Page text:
In the southwest of the country, just under 70 kilometers from the Atlantic Ocean, lies the picturesque wine capital of Bordeaux. An exciting mix of modern and historical culture awaits you here.
Bordeaux is not so much characterized by outstanding individual buildings. Rather by the grandiose, almost completely preserved layout of the city , which has preserved its historical image to this day. In this respect, it is similar to cities such as Amsterdam or Lisbon. The city’s layout prompted Victor Hugo to remark that Bordeaux was a mixture of Versailles and Antwerp, that is, of palatial architecture and a commercial city on the river. Particularly in the historic center, but also beyond it, it offers surprising impressions time and again. Be it through the late baroque arrangement of streets and squares or through the impressive harmony of its rows of houses, parks and gardens. The “facade” to the Garonne is world-famous: For several kilometers, tall, narrow town houses stretch along the banks, interrupted by individual representative buildings.
Tip 1: Cité du Vin
The Cité du Vin cultural institution offers an exciting world tour through all cultures and times and brings the subject of wine closer to an international audience. Between the 55-meter-high tower and the Torus, the Cité du Vin is spread over an area of 13,350 square meters. It extends over ten floors. The architects have done a great job here and built in an environmentally friendly way.
You get the feeling of uninterrupted flow and movement in the rooms. The round shape of the building gives volume to the rooms and its wooden vault gives the impression of a ship’s hull. The tower also dominates the skyline of Bordeaux.
Tip 2: Place de la Bourse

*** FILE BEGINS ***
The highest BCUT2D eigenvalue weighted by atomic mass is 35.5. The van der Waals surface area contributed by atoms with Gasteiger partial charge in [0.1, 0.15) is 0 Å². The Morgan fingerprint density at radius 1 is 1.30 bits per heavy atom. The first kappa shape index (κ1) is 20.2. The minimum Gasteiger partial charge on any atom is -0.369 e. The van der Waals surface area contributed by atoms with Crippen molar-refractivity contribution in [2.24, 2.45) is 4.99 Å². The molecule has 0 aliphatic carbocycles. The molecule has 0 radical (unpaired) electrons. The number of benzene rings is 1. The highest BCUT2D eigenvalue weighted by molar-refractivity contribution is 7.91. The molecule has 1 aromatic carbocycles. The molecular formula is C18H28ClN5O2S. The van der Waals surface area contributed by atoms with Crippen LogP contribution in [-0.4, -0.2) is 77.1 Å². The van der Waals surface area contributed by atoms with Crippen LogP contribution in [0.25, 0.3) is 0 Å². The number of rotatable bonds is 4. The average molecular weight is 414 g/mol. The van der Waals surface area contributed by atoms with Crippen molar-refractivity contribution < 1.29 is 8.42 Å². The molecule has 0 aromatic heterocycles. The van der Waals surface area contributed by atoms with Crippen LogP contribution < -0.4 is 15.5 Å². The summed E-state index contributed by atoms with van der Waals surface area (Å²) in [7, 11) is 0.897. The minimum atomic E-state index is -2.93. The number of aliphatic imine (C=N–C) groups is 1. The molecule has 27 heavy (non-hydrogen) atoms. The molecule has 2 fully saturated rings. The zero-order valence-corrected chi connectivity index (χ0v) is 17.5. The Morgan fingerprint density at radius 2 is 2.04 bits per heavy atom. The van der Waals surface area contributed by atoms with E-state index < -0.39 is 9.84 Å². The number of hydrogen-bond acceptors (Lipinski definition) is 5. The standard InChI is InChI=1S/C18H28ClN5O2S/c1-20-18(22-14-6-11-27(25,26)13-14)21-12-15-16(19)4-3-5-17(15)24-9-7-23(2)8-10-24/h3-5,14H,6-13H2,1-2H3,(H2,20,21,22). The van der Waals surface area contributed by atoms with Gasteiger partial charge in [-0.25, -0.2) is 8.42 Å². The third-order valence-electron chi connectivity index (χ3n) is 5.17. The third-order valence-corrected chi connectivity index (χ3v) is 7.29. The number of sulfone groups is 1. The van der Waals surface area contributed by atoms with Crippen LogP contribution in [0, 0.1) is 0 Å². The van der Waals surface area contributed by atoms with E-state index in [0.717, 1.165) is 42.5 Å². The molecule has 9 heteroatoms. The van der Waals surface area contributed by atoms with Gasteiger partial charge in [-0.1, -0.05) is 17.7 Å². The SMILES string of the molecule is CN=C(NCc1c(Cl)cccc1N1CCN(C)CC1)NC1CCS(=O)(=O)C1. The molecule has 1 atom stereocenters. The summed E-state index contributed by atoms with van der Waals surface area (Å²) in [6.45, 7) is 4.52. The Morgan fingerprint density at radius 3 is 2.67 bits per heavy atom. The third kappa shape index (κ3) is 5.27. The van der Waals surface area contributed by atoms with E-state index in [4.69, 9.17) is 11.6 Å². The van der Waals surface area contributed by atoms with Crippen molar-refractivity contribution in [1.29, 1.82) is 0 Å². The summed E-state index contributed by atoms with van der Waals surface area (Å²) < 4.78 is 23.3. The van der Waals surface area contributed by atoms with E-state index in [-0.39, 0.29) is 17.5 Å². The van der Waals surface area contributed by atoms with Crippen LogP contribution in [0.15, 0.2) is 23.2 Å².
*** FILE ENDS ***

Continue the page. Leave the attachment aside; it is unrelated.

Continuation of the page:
For centuries, the Place de la Bourse has been considered a landmark of the city of Bordeaux worldwide. He helped the city to prosper in trade and is largely responsible for the reputation of Bordeaux. In the 18th century, this symbol was worked on for twenty years. This heralded the end of what was then a medieval city surrounded by fortified walls for centuries.
From the year 1720, the intendant Boucher had worked to open the city and proposed a royal square. He was able to win over the king’s chief architect, then Louis the XV, to this idea. The result was a rectangular square with obtuse angles and facades decorated with ornate wrought ironwork. Bordeaux henceforth developed into a classical city.
In the early days, the square was separated from the river by fences. During the Revolution these fences were destroyed. In the center of the square, the equestrian statue was replaced by a statue of Emperor Napoleon. This statue was replaced by the Fountain of the Three Graces in 1869. This fountain is still popular today.
The 2 cm high water on a 3,450 square meter granite slab fascinates with alternating mist and mirror effects. Located across from the Place de la Bourse, it is considered the largest mirror made of water in the world. An enchanting place for lovers and also very popular as a playground for children. Among visitors to Bordeaux, it is considered the most photographed motif in the city.
Tip 3: Cathedral St. Andrew
Truly in the center of the old town, the Cathedral of Saint-Andre points to the sky. Its generous dimensions and the huge square around it contribute to the grandiose effect of the building. Its construction is dated to the 11th and 12th centuries.